Students who transfer to magnet school can play

Published 12:00 am Saturday, August 5, 2000

MIKE KIRAL AND ERIK SANZENBACH / L’Observateur / August 5, 2000

LAPLACE – When the west bank of St. John the Baptist Parish gets its long-awaited magnet school, several questions arise as to school population and athletic eligibility.

If a student who plays football at East St. John High School decides to attendthe magnet program at West St. John High, will he be able to play football forthe Rams? LHSAA Secretary/Treasurer Tommy Henry, who acts as commissioner over state high school athletics, says yes, if some rules are followed.

Henry said students transferring to the magnet school would be given a grace period and could play any sport immediately, no matter where they came from in the parish, as long as they were at the magnet school on the first day of classes.

West St. John would be classified as a traditional school with a magnet schoolcomponent, he explained. The first year the magnet school is offered, the2001-2002 school year, students at any grade level in the school district will be eligible to play for West St. John as long as they are on the attendanceroles at the magnet school on the first day of school. However, if a studentwaits anytime after the first day to transfer to the magnet school, that student is ineligible for one year.

After the first year of the magnet school program, Henry said, only ninth- graders will be able to transfer to the magnet school from outside the West St. John attendance zone and be eligible to play. Again, they must be enrolledat the school the day the school year begins. An exception, he said, is astudent who moves to the school system for the first time. That studentwould be eligible immediately, regardless of grade classification, if they attend the magnet school the first day of classes.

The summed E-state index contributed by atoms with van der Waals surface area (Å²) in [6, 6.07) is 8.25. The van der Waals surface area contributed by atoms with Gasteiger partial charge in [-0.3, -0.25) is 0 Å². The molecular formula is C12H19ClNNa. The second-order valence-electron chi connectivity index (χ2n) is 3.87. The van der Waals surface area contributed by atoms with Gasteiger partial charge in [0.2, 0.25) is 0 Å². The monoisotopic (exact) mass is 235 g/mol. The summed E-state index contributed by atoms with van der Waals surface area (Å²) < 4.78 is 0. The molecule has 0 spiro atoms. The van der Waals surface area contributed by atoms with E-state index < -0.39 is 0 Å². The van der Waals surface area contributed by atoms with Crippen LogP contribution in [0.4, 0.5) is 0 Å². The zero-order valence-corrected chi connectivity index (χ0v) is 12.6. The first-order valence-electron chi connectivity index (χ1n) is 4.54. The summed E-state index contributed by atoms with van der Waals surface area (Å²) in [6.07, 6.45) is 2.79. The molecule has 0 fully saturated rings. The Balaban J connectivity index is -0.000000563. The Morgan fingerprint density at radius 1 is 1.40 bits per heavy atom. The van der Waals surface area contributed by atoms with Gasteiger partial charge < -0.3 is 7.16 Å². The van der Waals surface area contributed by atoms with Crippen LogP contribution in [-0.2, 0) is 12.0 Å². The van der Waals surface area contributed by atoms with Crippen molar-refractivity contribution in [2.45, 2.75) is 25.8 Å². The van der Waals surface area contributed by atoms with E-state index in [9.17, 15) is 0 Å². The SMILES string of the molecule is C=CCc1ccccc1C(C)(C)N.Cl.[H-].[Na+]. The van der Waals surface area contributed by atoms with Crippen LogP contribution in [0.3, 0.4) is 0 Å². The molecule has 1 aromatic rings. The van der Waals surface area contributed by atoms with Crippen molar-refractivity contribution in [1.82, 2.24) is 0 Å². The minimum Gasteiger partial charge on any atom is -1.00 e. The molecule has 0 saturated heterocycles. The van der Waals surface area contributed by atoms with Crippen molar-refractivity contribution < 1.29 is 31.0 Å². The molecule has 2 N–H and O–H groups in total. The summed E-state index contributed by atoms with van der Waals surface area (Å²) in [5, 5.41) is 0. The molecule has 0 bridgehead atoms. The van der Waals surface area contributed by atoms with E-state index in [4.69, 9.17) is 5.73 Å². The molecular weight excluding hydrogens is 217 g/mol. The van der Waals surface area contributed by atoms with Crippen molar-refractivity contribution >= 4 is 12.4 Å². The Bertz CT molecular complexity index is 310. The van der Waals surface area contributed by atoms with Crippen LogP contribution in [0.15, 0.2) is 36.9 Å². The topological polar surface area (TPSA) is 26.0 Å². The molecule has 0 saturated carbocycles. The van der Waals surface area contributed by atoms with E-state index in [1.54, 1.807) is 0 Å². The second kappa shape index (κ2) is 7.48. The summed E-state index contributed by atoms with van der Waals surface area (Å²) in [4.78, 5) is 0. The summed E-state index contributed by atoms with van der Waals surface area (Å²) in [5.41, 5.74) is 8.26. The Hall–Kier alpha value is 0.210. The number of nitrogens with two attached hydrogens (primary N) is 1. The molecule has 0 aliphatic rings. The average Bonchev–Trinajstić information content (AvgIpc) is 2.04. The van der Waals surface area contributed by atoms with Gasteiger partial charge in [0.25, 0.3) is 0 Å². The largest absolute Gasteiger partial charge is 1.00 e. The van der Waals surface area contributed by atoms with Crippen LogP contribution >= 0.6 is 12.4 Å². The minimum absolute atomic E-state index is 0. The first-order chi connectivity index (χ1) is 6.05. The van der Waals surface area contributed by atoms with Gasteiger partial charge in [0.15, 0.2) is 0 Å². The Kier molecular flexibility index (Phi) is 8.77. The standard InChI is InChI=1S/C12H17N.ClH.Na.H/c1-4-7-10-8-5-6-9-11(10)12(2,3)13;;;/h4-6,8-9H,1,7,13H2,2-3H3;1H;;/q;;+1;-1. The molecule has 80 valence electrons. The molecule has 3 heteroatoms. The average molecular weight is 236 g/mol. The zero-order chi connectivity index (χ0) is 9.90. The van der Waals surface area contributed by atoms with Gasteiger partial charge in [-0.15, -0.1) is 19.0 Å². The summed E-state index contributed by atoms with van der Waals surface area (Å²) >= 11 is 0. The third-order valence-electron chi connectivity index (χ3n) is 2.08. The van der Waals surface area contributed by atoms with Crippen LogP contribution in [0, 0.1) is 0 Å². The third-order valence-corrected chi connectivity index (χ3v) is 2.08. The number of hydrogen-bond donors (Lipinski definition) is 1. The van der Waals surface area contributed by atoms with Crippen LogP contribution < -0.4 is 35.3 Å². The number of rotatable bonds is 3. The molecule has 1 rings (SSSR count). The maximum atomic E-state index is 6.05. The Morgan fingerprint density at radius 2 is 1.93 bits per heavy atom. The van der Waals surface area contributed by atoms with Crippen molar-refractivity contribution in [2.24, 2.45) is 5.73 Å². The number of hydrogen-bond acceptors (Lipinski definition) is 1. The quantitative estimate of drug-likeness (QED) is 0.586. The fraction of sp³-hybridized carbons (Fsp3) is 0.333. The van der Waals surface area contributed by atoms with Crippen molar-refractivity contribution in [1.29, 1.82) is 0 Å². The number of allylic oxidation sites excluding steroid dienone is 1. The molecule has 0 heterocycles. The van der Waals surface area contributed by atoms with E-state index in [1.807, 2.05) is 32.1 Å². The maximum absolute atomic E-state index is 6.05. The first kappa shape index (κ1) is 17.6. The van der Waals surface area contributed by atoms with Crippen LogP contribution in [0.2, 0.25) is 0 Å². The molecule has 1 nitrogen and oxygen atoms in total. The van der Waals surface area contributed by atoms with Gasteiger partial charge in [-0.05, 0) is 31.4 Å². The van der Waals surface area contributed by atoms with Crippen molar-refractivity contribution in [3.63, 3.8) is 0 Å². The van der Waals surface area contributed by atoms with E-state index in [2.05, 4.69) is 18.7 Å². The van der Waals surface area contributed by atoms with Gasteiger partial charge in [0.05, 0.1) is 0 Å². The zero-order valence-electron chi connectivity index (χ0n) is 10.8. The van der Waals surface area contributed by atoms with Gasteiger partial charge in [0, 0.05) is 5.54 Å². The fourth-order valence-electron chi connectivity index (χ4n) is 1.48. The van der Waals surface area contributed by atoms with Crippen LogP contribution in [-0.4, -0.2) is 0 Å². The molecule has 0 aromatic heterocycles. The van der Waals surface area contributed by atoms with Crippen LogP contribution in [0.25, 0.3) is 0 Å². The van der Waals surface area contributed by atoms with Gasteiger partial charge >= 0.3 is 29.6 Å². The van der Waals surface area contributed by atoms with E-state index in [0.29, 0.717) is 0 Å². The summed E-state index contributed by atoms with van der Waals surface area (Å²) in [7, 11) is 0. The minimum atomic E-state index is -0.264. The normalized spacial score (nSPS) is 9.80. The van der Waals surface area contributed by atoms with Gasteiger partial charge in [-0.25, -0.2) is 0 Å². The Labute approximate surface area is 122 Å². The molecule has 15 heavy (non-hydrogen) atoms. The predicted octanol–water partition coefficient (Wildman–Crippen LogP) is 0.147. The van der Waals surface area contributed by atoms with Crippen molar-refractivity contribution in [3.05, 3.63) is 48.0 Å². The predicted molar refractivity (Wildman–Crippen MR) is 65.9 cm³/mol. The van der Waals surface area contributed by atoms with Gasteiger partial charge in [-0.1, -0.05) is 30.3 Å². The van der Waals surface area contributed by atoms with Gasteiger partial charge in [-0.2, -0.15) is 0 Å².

An out-of-zone student who transfers from the magnet school to the traditional school at West St. John High at any time is ineligible for one year.But students may at any time transfer back to their home zone without penalty.

Another question raised by the magnet school issue is that of change of district classification due to school population. High school athletic teamsare put into classifications according to the school population size, and right now West St. John plays in Class 2A. Would the increased population becauseof the influx of magnet students change that classification to 3A? It would, according to Henry, if the number of students in the magnet program pushes the attendance at West St. John to the next level. Studentsat the magnet program count on West St. John’s attendance roles.But WSJ principal Glenda Gaudet said West St. John High had a very largegraduating class this year, and she predicts there will be a very large graduating class in 2001.

“The new magnet students would make up for that loss, and it would not change our classification,” said Gaudet.

School board member Leroy Mitchell, who represents the west bank, doesn’t see the athletic issue as an issue at all.

“This shouldn’t have an impact at all,” Mitchell said. “We are focusing onacademics, not athletics.”The type of students the magnet school will attract will be more interested in the magnet school curriculum rather than the extracurricular activities, in Mitchell’s opinion.

“We are trying to get the same notoriety in academics that we already have in athletics,” said Mitchell.

Gaudet assured parents at last week’s meeting on the west bank magnet school that West St. John High would have enough room to accommodate thenew magnet students.

West St. John High would be one part of the magnet school. West St. JohnElementary would handle magnet students from kindergarten to eighth grade and West St. John High would handle the rest.The elementary school has already added a roof to the back part of its building and will start to build eight more classrooms to accommodate the magnet students.

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